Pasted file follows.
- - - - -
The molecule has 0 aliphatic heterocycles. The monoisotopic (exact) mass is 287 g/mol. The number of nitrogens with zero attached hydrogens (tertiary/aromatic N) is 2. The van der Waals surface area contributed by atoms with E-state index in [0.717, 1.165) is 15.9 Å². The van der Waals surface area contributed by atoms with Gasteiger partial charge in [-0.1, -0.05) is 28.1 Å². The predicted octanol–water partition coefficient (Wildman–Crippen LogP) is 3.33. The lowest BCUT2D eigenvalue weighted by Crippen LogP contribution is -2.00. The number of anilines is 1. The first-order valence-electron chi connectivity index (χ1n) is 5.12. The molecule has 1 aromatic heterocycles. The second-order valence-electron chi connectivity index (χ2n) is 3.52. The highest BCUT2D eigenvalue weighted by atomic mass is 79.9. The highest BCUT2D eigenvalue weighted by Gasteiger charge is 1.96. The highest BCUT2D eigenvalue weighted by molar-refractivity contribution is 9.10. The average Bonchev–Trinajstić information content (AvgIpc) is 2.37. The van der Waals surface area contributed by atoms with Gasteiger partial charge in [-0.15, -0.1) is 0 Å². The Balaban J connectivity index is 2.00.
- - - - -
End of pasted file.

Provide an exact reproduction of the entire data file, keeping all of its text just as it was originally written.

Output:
The molecule has 0 aliphatic heterocycles. The monoisotopic (exact) mass is 287 g/mol. The number of nitrogens with zero attached hydrogens (tertiary/aromatic N) is 2. The van der Waals surface area contributed by atoms with E-state index in [0.717, 1.165) is 15.9 Å². The van der Waals surface area contributed by atoms with Gasteiger partial charge in [-0.1, -0.05) is 28.1 Å². The predicted octanol–water partition coefficient (Wildman–Crippen LogP) is 3.33. The lowest BCUT2D eigenvalue weighted by Crippen LogP contribution is -2.00. The number of anilines is 1. The first-order valence-electron chi connectivity index (χ1n) is 5.12. The molecule has 1 aromatic heterocycles. The second-order valence-electron chi connectivity index (χ2n) is 3.52. The highest BCUT2D eigenvalue weighted by atomic mass is 79.9. The highest BCUT2D eigenvalue weighted by Gasteiger charge is 1.96. The highest BCUT2D eigenvalue weighted by molar-refractivity contribution is 9.10. The average Bonchev–Trinajstić information content (AvgIpc) is 2.37. The van der Waals surface area contributed by atoms with Gasteiger partial charge in [-0.15, -0.1) is 0 Å². The Balaban J connectivity index is 2.00.